I first encountered this book because it was one of many that were listed in the Whole Earth Catalog. It was slim (which was nice), and obscure (which was annoying — especially when most of the obscurity was in his choice of terms and phrasing). This was odd, because his notation for “a crossing” was a pretty nice invention.

I think that the obscure way it is written has led to its attraction in some quarters — it seems more philosophically interesting than it is.

If one has done some “60s digital design” where thinking directly in NAND or NOR logic becomes second nature, then the deep correspondences become evident. The first published account of this kind of logic was done by Sheffer in 1913, and later it was discovered that Peirce had a section on these universal operators in the early 1880s in his unpublished writings.

Having waded through Russell & Whitehead as a teenager in the 50s, this was another example where the “computer version” of the ideas (and especially the paradoxes) was so much clearer and simpler.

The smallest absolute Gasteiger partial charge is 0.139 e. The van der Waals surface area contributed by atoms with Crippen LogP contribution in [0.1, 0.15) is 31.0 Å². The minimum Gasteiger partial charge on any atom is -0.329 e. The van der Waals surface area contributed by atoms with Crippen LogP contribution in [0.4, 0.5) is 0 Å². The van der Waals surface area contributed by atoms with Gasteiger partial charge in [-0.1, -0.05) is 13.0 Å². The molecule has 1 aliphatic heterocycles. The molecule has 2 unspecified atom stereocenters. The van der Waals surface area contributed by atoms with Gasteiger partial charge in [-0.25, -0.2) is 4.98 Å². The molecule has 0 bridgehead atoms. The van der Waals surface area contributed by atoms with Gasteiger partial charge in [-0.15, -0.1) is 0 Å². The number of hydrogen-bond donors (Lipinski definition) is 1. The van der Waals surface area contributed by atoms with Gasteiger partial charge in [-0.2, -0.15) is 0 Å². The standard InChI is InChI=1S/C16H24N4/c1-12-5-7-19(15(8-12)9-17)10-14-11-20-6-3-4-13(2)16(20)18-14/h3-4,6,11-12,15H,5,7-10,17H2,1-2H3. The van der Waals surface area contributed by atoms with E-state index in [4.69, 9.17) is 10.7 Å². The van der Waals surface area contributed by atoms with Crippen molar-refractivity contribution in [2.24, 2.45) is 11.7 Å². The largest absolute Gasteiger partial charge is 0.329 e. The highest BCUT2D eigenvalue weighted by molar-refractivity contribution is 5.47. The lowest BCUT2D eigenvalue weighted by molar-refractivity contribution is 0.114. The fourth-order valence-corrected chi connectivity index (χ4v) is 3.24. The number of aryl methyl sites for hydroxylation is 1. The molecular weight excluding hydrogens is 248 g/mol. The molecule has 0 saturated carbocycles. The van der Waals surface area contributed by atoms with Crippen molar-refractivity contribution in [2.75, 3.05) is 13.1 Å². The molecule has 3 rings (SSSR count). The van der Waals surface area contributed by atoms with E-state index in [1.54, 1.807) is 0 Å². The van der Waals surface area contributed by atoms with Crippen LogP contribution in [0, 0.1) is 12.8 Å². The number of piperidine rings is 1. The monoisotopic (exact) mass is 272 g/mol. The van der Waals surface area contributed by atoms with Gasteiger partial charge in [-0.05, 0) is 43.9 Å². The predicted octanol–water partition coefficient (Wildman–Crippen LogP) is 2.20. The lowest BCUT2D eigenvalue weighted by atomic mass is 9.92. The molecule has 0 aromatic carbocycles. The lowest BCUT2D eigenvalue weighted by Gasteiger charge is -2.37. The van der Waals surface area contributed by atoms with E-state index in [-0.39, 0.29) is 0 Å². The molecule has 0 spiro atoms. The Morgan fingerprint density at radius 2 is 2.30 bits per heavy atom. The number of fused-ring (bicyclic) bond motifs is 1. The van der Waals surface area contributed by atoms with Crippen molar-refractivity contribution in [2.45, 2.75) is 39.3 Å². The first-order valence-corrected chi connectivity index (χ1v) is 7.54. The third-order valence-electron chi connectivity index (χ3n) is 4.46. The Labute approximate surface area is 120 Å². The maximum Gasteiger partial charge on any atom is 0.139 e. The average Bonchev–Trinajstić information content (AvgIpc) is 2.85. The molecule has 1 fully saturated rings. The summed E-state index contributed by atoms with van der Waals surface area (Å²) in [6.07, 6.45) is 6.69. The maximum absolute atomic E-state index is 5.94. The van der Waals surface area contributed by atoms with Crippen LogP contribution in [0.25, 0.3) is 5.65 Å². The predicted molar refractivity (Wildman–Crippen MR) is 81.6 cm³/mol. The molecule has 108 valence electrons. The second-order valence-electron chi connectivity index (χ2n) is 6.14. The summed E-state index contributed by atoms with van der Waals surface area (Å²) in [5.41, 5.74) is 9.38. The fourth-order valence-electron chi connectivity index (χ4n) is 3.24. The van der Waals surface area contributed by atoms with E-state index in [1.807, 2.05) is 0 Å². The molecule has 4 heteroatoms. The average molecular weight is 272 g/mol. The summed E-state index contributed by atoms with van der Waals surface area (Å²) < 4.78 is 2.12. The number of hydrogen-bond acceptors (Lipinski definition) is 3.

Cheers,

Alan

August 9, 2011 2:40 pm

In Appendix I of “Laws of Form”. Spencer-Brown offers proofs of Sheffer’s postulates which he claims are the first such proofs:

My impression of Brown’s view of Sheffer: “Been there, done that, let’s move on.”

If Brown were reinventing the wheel, I am guessing Bertrand Russell would have noticed, having worked with both Sheffer and Brown.

Instead, the following quote is attributed to Russell:

“In this book Mr. Spencer-Brown has suceeded in doing what is very rare indeed. He has revealed a new calculus of great power and simplicity. I congratulate him.”